I'm building REST APIs with ASP.NET Core and Entity Framework Core with a database-first approach with clean architecture.

My database is already created and maintained by a DBA team - that's why I need to use Entity Framework Core with a database-first approach, and we need to do reverse engineering using the Scaffold-DbContext command in the infrastructure layer.

With clean architecture, entities should be placed in Core layer separate from the infrastructure layer so how we will do that and how to resolve your DbContext as an interface.

  • I'm not sure I understand your question, but if you ask how to abstract DbContext, repository pattern probably will help. Feb 21, 2020 at 10:01

1 Answer 1


I see two options:

  1. You accept the dependency to the EF, put the generated entities into your core project and so accept the violation to clean architecture.

  2. You create your own entities in Core project without dependencies to EF and use repository pattern to "map" between your entities and those from EF.

Alternative 1 is simple and cheap. Alternative 2 gives you independence from EF and some abstraction to your dba team. Choose based on what is more important for your project.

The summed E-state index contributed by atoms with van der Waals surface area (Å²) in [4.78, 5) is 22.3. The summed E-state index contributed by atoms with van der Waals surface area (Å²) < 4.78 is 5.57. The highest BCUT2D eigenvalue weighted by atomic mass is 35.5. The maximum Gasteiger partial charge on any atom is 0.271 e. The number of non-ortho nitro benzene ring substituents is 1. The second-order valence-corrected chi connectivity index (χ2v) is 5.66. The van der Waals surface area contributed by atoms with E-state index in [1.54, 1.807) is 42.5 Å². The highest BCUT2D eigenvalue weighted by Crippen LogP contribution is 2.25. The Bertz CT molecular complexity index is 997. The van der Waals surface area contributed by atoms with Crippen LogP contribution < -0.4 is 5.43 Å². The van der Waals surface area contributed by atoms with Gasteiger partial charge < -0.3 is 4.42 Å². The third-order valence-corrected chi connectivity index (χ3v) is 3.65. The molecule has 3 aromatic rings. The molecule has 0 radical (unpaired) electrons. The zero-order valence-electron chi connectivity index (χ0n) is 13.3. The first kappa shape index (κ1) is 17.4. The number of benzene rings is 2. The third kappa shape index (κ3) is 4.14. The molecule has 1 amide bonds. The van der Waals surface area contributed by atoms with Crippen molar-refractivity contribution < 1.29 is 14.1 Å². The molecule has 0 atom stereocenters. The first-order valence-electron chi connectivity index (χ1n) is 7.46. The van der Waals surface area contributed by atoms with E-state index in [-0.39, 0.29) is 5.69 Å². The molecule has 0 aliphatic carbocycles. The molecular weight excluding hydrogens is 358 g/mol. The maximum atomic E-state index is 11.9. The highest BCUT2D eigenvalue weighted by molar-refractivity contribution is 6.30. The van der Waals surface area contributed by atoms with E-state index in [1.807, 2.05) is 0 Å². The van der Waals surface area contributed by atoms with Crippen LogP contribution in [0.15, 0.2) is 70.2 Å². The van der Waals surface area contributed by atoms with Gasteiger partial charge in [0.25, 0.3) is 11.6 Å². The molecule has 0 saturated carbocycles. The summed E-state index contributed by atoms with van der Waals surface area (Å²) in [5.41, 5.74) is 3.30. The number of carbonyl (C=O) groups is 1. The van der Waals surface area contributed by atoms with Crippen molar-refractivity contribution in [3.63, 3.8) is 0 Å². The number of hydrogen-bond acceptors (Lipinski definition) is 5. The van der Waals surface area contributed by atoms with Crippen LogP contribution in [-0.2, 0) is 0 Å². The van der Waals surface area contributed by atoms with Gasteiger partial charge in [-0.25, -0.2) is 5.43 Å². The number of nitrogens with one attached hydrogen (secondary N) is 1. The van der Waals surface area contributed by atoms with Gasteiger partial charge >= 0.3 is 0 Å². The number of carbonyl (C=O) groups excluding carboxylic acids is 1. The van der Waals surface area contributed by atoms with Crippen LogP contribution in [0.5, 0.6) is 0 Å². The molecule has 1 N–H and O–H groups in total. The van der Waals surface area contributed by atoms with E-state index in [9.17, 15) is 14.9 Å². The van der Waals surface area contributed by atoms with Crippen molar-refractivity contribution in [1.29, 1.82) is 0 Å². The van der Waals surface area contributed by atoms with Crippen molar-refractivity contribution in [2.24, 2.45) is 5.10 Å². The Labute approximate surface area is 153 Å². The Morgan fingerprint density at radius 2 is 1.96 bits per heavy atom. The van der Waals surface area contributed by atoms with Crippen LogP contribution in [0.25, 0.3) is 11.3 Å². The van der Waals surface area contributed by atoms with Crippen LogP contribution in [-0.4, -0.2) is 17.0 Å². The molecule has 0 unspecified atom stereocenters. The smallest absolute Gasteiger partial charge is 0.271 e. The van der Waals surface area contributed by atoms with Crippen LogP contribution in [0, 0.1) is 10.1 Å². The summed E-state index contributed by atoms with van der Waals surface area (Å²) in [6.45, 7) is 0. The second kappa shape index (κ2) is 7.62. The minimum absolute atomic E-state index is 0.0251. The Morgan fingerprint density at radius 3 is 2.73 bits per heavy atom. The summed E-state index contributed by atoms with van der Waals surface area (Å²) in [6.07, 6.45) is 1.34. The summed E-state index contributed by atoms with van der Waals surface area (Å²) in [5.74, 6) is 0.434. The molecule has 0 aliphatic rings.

• I would select 1 option. Is it best practice to move auto generated db entities from Persistence Layer to Domain Layer (generated by Scaffold-DbContext command)? is there any command to generate db entities in separate layer and db context in separate layer? Mar 2, 2020 at 13:05
  • It all depends on what you want to optimize for: do you need rapid prototyping and is your code base small? Option 1 might be best. Do you need independence from other teams, specific frameworks and technologies and your code base is big and needs to be maintained for years: go for option 2. (I am not aware of such command) Mar 2, 2020 at 21:13
  • @plainionist how would you do option 2? With a generic base repository? Jan 21 at 21:20
  • you not necessarily need a "base repository" - just have your domain entities separate and then create a set of DTOs optimized for persistency and EF. Then create a "repository" class which does the EF operations based on EF DTOs and then "manually" map those DTOs to your domain entities (copy values from one type to the other) Check out this video for more: youtu.be/pfhDO_hZixw Jan 22 at 15:09

Your Answer

By clicking “Post Your Answer”, you agree to our terms of service, privacy policy and cookie policy

Not the answer you're looking for? Browse other questions tagged or ask your own question.